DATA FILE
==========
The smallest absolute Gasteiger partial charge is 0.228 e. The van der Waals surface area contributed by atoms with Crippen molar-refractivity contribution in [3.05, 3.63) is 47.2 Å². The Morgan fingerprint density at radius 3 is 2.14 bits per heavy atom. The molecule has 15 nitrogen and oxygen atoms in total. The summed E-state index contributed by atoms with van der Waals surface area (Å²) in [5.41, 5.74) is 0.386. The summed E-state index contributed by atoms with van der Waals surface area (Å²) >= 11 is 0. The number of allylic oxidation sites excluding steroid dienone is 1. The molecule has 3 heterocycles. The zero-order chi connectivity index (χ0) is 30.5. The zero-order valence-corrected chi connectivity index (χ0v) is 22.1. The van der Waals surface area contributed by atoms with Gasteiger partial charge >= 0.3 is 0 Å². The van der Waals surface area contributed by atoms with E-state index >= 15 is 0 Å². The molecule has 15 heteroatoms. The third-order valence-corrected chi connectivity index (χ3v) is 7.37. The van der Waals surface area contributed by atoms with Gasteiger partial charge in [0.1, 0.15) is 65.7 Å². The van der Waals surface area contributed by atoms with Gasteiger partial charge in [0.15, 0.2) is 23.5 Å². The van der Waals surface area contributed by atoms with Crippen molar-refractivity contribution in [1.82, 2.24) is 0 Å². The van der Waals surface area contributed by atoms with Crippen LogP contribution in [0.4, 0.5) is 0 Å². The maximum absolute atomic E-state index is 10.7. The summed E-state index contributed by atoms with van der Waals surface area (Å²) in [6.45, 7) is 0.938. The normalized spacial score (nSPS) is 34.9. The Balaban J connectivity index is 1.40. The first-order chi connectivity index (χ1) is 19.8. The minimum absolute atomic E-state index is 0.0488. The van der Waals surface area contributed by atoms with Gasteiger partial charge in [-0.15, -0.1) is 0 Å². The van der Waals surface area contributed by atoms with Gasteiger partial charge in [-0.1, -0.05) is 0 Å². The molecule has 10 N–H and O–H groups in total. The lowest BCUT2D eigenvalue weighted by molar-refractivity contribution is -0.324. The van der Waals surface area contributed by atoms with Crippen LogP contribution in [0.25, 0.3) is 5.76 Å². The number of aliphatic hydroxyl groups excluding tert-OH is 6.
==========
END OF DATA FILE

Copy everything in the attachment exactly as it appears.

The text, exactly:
The smallest absolute Gasteiger partial charge is 0.228 e. The van der Waals surface area contributed by atoms with Crippen molar-refractivity contribution in [3.05, 3.63) is 47.2 Å². The Morgan fingerprint density at radius 3 is 2.14 bits per heavy atom. The molecule has 15 nitrogen and oxygen atoms in total. The summed E-state index contributed by atoms with van der Waals surface area (Å²) in [5.41, 5.74) is 0.386. The summed E-state index contributed by atoms with van der Waals surface area (Å²) >= 11 is 0. The number of allylic oxidation sites excluding steroid dienone is 1. The molecule has 3 heterocycles. The zero-order chi connectivity index (χ0) is 30.5. The zero-order valence-corrected chi connectivity index (χ0v) is 22.1. The van der Waals surface area contributed by atoms with Gasteiger partial charge >= 0.3 is 0 Å². The van der Waals surface area contributed by atoms with E-state index >= 15 is 0 Å². The molecule has 15 heteroatoms. The third-order valence-corrected chi connectivity index (χ3v) is 7.37. The van der Waals surface area contributed by atoms with Gasteiger partial charge in [0.1, 0.15) is 65.7 Å². The van der Waals surface area contributed by atoms with Gasteiger partial charge in [0.15, 0.2) is 23.5 Å². The van der Waals surface area contributed by atoms with Crippen molar-refractivity contribution in [1.82, 2.24) is 0 Å². The van der Waals surface area contributed by atoms with Crippen LogP contribution in [0.4, 0.5) is 0 Å². The maximum absolute atomic E-state index is 10.7. The summed E-state index contributed by atoms with van der Waals surface area (Å²) in [6.45, 7) is 0.938. The normalized spacial score (nSPS) is 34.9. The Balaban J connectivity index is 1.40. The first-order chi connectivity index (χ1) is 19.8. The minimum absolute atomic E-state index is 0.0488. The van der Waals surface area contributed by atoms with Gasteiger partial charge in [-0.15, -0.1) is 0 Å². The van der Waals surface area contributed by atoms with Gasteiger partial charge in [-0.1, -0.05) is 0 Å². The molecule has 10 N–H and O–H groups in total. The lowest BCUT2D eigenvalue weighted by molar-refractivity contribution is -0.324. The van der Waals surface area contributed by atoms with Crippen LogP contribution in [0.25, 0.3) is 5.76 Å². The number of aliphatic hydroxyl groups excluding tert-OH is 6.